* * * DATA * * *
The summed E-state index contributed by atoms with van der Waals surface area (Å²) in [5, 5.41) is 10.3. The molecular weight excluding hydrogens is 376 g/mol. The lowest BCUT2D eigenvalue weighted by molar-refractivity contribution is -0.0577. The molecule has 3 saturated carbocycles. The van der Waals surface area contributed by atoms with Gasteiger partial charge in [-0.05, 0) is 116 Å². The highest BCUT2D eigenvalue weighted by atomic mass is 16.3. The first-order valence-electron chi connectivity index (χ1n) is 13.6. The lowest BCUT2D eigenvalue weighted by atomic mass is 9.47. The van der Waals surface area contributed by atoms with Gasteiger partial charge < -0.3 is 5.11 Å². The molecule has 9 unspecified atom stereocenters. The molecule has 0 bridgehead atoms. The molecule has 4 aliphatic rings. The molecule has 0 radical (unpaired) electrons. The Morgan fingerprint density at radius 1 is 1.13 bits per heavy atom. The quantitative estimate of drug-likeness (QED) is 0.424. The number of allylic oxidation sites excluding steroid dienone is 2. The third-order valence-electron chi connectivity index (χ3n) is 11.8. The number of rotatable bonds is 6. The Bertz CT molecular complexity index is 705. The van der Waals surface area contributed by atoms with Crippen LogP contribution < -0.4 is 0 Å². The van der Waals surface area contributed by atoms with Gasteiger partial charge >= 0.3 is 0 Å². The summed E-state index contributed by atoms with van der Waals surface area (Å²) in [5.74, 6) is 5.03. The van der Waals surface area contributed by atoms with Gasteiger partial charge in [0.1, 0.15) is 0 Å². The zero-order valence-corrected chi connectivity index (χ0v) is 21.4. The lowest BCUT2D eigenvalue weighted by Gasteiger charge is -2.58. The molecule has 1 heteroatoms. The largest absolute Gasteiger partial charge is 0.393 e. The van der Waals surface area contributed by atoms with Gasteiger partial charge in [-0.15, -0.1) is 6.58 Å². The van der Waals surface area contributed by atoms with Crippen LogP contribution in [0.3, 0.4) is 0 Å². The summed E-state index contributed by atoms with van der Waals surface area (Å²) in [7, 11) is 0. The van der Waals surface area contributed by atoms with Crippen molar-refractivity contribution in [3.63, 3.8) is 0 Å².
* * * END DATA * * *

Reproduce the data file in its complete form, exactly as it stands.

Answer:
The summed E-state index contributed by atoms with van der Waals surface area (Å²) in [5, 5.41) is 10.3. The molecular weight excluding hydrogens is 376 g/mol. The lowest BCUT2D eigenvalue weighted by molar-refractivity contribution is -0.0577. The molecule has 3 saturated carbocycles. The van der Waals surface area contributed by atoms with Gasteiger partial charge in [-0.05, 0) is 116 Å². The highest BCUT2D eigenvalue weighted by atomic mass is 16.3. The first-order valence-electron chi connectivity index (χ1n) is 13.6. The lowest BCUT2D eigenvalue weighted by atomic mass is 9.47. The van der Waals surface area contributed by atoms with Gasteiger partial charge < -0.3 is 5.11 Å². The molecule has 9 unspecified atom stereocenters. The molecule has 0 bridgehead atoms. The molecule has 4 aliphatic rings. The molecule has 0 radical (unpaired) electrons. The Morgan fingerprint density at radius 1 is 1.13 bits per heavy atom. The quantitative estimate of drug-likeness (QED) is 0.424. The number of allylic oxidation sites excluding steroid dienone is 2. The third-order valence-electron chi connectivity index (χ3n) is 11.8. The number of rotatable bonds is 6. The Bertz CT molecular complexity index is 705. The van der Waals surface area contributed by atoms with Crippen LogP contribution < -0.4 is 0 Å². The van der Waals surface area contributed by atoms with Gasteiger partial charge >= 0.3 is 0 Å². The summed E-state index contributed by atoms with van der Waals surface area (Å²) in [5.74, 6) is 5.03. The van der Waals surface area contributed by atoms with Gasteiger partial charge in [0.1, 0.15) is 0 Å². The zero-order valence-corrected chi connectivity index (χ0v) is 21.4. The lowest BCUT2D eigenvalue weighted by Gasteiger charge is -2.58. The molecule has 1 heteroatoms. The largest absolute Gasteiger partial charge is 0.393 e. The van der Waals surface area contributed by atoms with Gasteiger partial charge in [-0.15, -0.1) is 6.58 Å². The van der Waals surface area contributed by atoms with Crippen LogP contribution in [0.3, 0.4) is 0 Å². The summed E-state index contributed by atoms with van der Waals surface area (Å²) in [7, 11) is 0. The van der Waals surface area contributed by atoms with Crippen molar-refractivity contribution in [3.63, 3.8) is 0 Å².